14/03/2011

More Help To Fight Heart Disease And Stroke

A new tool to help the NHS better treat cardiovascular disease in every area of the country was launched by the Department of Health today.

The online tool, compiled by the South East Public Health Observatory, allows for comparisons across the country in a bid to drive up standards and better target resources.

The tool has been developed so that local health services can assess the impact of cardiovascular diseases on their local populations. It also shows the quality and availability of services, and where a stronger focus on prevention could improve outcomes for patients. The NHS will be able to use the detailed local picture it provides to better understand the burden of cardiovascular disease and compare it to the England average.

It shows widespread variation in mortality rates from cardiovascular disease across England, with a higher incidence amongst people who live in deprived areas.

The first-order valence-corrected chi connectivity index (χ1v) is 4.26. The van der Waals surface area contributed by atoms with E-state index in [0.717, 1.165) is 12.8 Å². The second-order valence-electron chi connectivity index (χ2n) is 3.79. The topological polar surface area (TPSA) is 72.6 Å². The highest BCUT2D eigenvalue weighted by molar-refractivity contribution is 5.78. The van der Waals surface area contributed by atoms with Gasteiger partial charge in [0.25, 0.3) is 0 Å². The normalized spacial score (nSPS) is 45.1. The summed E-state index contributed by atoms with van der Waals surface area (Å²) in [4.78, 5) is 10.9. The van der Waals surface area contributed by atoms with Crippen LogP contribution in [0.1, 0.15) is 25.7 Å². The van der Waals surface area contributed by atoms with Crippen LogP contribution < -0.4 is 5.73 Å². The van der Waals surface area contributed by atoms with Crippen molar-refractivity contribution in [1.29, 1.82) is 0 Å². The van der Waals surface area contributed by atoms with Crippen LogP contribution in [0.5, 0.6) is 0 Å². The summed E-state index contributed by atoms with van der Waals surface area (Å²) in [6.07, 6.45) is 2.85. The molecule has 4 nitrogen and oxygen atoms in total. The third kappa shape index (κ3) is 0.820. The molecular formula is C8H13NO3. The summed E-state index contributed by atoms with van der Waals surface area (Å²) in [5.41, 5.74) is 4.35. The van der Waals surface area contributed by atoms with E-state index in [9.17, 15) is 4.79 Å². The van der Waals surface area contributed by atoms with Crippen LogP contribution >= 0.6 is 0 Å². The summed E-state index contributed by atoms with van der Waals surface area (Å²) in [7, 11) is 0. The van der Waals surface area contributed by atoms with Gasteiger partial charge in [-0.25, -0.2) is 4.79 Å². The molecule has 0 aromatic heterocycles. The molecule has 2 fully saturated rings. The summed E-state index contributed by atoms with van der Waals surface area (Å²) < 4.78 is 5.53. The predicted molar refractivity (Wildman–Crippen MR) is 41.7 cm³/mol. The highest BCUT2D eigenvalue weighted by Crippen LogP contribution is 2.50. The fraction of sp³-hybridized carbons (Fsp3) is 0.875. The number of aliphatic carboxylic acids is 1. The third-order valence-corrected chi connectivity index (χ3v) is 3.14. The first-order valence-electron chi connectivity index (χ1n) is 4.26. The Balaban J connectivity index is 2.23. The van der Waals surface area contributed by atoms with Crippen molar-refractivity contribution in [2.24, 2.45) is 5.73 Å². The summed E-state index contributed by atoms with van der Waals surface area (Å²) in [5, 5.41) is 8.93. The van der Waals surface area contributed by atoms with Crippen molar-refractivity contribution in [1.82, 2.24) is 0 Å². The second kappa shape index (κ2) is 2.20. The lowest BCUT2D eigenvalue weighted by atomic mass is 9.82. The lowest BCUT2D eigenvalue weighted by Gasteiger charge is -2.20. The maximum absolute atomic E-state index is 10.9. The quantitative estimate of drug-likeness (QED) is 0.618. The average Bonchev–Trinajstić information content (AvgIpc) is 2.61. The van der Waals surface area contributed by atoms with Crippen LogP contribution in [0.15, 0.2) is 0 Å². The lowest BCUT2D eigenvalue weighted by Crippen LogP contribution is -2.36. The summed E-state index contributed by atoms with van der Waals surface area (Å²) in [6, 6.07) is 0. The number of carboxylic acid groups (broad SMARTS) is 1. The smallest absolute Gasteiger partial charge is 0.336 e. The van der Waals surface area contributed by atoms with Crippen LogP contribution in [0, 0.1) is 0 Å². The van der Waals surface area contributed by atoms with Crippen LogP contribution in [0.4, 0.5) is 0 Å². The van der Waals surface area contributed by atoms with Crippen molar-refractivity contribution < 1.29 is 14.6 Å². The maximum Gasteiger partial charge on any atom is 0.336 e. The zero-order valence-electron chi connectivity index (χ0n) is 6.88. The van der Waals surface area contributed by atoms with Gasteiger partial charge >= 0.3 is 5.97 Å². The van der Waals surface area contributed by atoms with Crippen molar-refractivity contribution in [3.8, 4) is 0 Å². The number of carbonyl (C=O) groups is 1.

Cardiovascular disease, including heart disease and stroke, is the main cause of death in the UK, causing around a third of all deaths in England. The tool shows that while overall mortality rates have improved considerably, variation on indicators, such as smoking, obesity and diet is still too wide.

Health Minister Simon Burns said: “People with long term conditions such as cardiovascular disease are the biggest users of the NHS, accounting for 50 per cent of GP appointments and 70 per cent of in patient hospital beds.

“We need to modernise the NHS to drive up standards across the country and provide these people with the best outcomes possible. We also need to tackle prevention - it is clear that the old ways of tackling public health problems have not always delivered the necessary improvements, and these figures show significant variation on factors like obesity and healthy diets.

“We are putting in place a public health service - Public Health England - that will give local people the money and the power to improve our nation's health. And as part of Change4Life, we are encouraging people to make simple changes, such as eating more fruit and vegetables, cutting down on fatty foods and being more active.”

(BMcN/GK)

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